Use this hummingbird pattern to cut out the shapes. You can make the pattern as large or as small as you like.

Step 4. Smooth out the cutouts.
Take a wet sponge and smooth out the edges. Cutting with a pointer or Exacto knife can leave a jaggy mess, so go over the clay with a damp sponge to smooth everything out:

Smooth out the rough edges of the clay cut-outs with a sponge.
...smooth out the rough edges of the clay hummingbird cutouts with a damp sponge. 

Step 5: Punch a hole in the top.
You can use a special hole puncher made for clay or just use the needle tool and gradually widen the hole:

Punch a hold in each clay hummingbird shape. You can punch the hole in the top wing, or near the head like I've done here.
...don't forget to punch a hole in each clay cutout!

Step 6. Let it dry...and wait...
One trick when working with flat clay cutouts is to use small boards of drywall. Place the cutouts on a flat piece of drywall board first, then place another board on top of the cutouts to keep them from warping as they dry. It can take up to two weeks for clay cutouts to dry completely, but when they are thin (1/4 to 1/2 inch) they usually dry within a week.

Step 7. Bisque fire the cutouts.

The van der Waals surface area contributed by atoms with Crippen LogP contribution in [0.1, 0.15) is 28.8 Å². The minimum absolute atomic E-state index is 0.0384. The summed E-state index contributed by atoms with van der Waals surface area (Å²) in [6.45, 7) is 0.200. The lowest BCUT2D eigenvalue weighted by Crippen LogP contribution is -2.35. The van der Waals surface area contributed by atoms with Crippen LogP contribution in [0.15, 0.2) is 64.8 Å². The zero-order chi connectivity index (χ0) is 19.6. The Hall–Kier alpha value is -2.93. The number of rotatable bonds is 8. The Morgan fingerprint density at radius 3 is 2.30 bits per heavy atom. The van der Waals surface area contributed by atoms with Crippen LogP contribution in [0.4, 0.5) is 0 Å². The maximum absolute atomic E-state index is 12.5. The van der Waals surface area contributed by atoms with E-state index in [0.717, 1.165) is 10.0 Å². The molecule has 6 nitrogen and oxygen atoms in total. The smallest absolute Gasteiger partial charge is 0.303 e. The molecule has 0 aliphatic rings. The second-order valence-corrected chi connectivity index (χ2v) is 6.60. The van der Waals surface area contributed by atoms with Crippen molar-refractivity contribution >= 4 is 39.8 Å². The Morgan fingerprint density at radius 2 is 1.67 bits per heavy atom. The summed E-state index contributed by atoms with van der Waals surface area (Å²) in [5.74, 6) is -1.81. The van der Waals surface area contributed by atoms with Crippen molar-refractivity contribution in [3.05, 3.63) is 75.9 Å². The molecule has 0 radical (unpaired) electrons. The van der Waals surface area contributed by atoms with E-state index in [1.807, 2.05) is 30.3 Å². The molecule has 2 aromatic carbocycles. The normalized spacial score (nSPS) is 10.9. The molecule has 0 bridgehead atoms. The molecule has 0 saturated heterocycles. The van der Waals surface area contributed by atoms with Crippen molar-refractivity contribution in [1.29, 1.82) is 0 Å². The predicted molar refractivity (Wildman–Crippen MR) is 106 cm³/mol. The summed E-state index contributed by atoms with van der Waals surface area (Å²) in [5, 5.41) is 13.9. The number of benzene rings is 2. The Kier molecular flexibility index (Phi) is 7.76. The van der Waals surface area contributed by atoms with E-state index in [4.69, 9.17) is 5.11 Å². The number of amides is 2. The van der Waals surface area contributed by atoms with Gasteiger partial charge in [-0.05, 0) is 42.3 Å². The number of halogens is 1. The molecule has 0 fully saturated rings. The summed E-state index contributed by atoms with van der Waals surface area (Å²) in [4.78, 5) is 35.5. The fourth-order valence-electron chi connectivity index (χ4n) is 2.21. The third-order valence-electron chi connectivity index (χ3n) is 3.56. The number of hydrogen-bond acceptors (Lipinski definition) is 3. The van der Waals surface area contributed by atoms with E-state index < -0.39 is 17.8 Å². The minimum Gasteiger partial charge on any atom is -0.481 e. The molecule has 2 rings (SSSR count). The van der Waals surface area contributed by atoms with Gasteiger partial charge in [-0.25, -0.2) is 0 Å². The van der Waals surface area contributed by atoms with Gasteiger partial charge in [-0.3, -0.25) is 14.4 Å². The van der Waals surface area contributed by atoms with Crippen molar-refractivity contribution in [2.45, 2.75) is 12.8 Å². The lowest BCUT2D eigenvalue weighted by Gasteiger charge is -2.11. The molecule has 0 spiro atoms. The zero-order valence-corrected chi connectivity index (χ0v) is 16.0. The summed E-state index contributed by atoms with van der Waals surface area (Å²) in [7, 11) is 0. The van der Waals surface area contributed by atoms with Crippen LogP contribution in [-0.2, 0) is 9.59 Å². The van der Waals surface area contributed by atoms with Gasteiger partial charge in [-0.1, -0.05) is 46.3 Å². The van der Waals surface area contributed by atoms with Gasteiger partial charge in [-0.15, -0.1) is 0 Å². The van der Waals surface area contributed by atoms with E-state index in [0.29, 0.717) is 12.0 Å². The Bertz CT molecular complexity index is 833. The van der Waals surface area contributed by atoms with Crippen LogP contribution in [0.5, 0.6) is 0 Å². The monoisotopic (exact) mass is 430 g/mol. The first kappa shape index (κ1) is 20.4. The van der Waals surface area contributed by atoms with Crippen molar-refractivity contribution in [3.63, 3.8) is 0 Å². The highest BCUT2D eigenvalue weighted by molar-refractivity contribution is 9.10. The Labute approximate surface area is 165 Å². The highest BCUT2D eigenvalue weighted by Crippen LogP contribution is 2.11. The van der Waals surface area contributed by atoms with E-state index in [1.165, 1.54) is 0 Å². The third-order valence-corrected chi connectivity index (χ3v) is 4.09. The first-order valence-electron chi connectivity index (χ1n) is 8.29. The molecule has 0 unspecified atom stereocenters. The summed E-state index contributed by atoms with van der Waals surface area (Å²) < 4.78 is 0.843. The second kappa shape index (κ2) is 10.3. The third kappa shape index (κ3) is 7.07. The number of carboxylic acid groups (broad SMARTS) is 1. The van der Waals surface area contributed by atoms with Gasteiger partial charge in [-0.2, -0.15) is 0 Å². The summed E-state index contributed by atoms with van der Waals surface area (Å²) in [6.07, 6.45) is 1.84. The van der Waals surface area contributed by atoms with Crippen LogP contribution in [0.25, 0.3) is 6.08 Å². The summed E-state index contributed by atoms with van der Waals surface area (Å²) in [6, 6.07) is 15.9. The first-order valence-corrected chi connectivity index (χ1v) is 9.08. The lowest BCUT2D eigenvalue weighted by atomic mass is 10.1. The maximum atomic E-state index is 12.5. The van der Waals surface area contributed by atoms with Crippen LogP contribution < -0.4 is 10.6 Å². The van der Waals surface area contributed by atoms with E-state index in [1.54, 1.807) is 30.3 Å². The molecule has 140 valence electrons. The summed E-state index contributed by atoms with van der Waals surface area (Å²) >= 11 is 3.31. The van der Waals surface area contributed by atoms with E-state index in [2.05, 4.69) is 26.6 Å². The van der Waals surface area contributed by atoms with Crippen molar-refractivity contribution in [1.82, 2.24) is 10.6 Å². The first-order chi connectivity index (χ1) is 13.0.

Your teacher or studio owner will bisque fire the cutouts when they are ready. Bisque firing changes the clay into ceramic material. When the cutouts come out of the kiln, they will be hard and white...and ready for glazing!

Step 8: Glaze the hummingbirds.
You can use any style when you glaze the hummingbirds, whether it’s detailed and realistic or modern and sketchy. I wanted these to be fun, colorful and carefree, so I went with a sketchy style that can be painted in a just a few brushstrokes:

The easiest way to glaze the hummingbirds: 1. Glaze the back and wings green.   2. Glaze the belly white.   3. Glaze the chin red.   4. Finally, outline the bird in black.
Use any style to glaze the hummingbirds. I used a sketchy and fun style for this batch. The bright red and green look great on a Christmas tree or as a package ornament.    
     Follow these steps to paint the hummingbirds:
          1. Glaze the back and wings green.
          2. Glaze the belly white.
          3. Glaze the chin red.
          4. Finally, outline the bird in black.

Step 9. Fire it again!